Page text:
St. Lucia Buns

Recipe for St. Lucia Buns
Catherine Boeckmann

Ingredients

1 teaspoon salt
1/2 gram saffron threads, crushed
2 cups milk, scalded and cooled to lukewarm
1 package active dry yeast
1/4 cup warm water
2 eggs
2/3 cup sugar
7-1/2 to 8 cups flour
1 teaspoon ground cardamom (optional)
1/4 cup melted butter
Glaze: One egg, lightly beaten

Instructions

Stir salt and saffron into ¼ cup of the warm milk and allow saffron to steep. Dissolve yeast in water. Beat together egg and sugar. In a large mixing bowl, combine all the milk, yeast, and egg mixtures. Slowly beat in 4 cups of the flour and the cardamom (if using), keeping the batter smooth and elastic. Stir in the butter, then add enough flour to form a stiff dough. Turn out onto a floured board and knead until smooth. Place dough in a lightly greased bowl, turning it over to grease the top, cover, and let rise until doubled (about 1-½ hours). Punch down, cover, and let rise again until doubled. To shape buns, roll dough into 8-inch strands the size of a pencil, and form into crosses with curled ends. Imbed a raisin firmly in the center of each curlicue. Place buns on lightly greased baking sheet and let rise 20 minutes until puffy but not doubled. Brush with beaten egg. Bake at 375 degrees F for 20 to 25 minutes or until golden.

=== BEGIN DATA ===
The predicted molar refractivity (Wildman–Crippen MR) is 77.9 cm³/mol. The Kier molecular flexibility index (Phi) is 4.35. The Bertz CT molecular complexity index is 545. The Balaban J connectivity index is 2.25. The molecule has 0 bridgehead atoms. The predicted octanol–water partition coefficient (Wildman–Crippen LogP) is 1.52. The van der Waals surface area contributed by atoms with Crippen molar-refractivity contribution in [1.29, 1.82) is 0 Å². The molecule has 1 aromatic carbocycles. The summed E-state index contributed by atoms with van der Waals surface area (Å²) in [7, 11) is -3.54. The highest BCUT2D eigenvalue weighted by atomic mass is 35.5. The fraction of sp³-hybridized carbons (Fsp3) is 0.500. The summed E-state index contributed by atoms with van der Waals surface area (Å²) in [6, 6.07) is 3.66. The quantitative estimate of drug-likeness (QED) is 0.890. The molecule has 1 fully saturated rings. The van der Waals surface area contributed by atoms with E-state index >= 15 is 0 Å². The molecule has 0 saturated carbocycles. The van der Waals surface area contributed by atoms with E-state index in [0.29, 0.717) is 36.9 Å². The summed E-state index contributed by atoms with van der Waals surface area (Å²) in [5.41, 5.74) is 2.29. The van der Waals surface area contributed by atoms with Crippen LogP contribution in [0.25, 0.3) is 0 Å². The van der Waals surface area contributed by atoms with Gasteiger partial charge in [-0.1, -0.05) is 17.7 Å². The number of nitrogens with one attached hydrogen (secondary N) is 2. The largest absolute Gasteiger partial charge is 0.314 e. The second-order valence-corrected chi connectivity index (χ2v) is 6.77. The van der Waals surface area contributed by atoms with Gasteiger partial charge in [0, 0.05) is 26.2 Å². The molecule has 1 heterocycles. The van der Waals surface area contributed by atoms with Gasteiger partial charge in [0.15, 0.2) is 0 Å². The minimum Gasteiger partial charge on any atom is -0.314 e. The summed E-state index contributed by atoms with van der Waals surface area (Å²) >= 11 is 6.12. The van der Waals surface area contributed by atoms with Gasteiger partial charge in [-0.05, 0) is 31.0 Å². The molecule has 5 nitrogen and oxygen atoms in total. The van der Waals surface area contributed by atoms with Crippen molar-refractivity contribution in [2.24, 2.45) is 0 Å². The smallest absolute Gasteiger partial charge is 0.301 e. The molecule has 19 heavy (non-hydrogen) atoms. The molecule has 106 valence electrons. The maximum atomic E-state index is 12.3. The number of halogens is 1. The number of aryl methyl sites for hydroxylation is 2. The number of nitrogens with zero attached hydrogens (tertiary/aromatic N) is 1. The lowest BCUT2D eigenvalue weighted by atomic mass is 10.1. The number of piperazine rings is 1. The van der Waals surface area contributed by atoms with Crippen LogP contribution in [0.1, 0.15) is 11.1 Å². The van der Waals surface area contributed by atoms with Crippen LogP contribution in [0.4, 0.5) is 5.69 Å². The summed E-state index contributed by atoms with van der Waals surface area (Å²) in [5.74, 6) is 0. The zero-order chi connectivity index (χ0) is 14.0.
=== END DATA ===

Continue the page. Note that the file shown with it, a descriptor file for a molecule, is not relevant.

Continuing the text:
Yield: 

About 36 buns

Course

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Scandinavian Lucia Predates the Italian Saint

There was Lucia, or Luccia, or Lucy in Nordic countries long before the Sicilian girl who plucked her eyes out to avoid marrying a Muslim. The tradition of the Lussi bringing back the sunlight marked Jul, or Yule, the shortest day of the year. Along with returning the light, the Lussi also prowled the dark, carrying away naughty children who ventured out on Jul night. Children were safe if they went about with torches, though. This lead to the tradition of, “Star Boys,” accompanying Lucia carrying lights or torches. When the Nordic peoples adopted Christianity, the priests overlay the existing practices of the Lussi procession and the return of the light with the similar-sounding Lucia, or Lucy. There was history and religions in the North long before the Christians ventured toward the Norse realms.
As a proud Luccia descended from Norwegians, the full heritage of my namesake matters as does the accurate history of St. Lucia’s Day.

St. Lucia Buns should have

St. Lucia Buns should have six cups of flour not eight....could barely knead it.

Thank you for your feedback

Thank you for your feedback about making St. Lucia Buns. We’ve made this recipe without the same problem, but have altered the directions to reflect that it may not need up to 8 cups of flour to achieve the correct consistency of dough.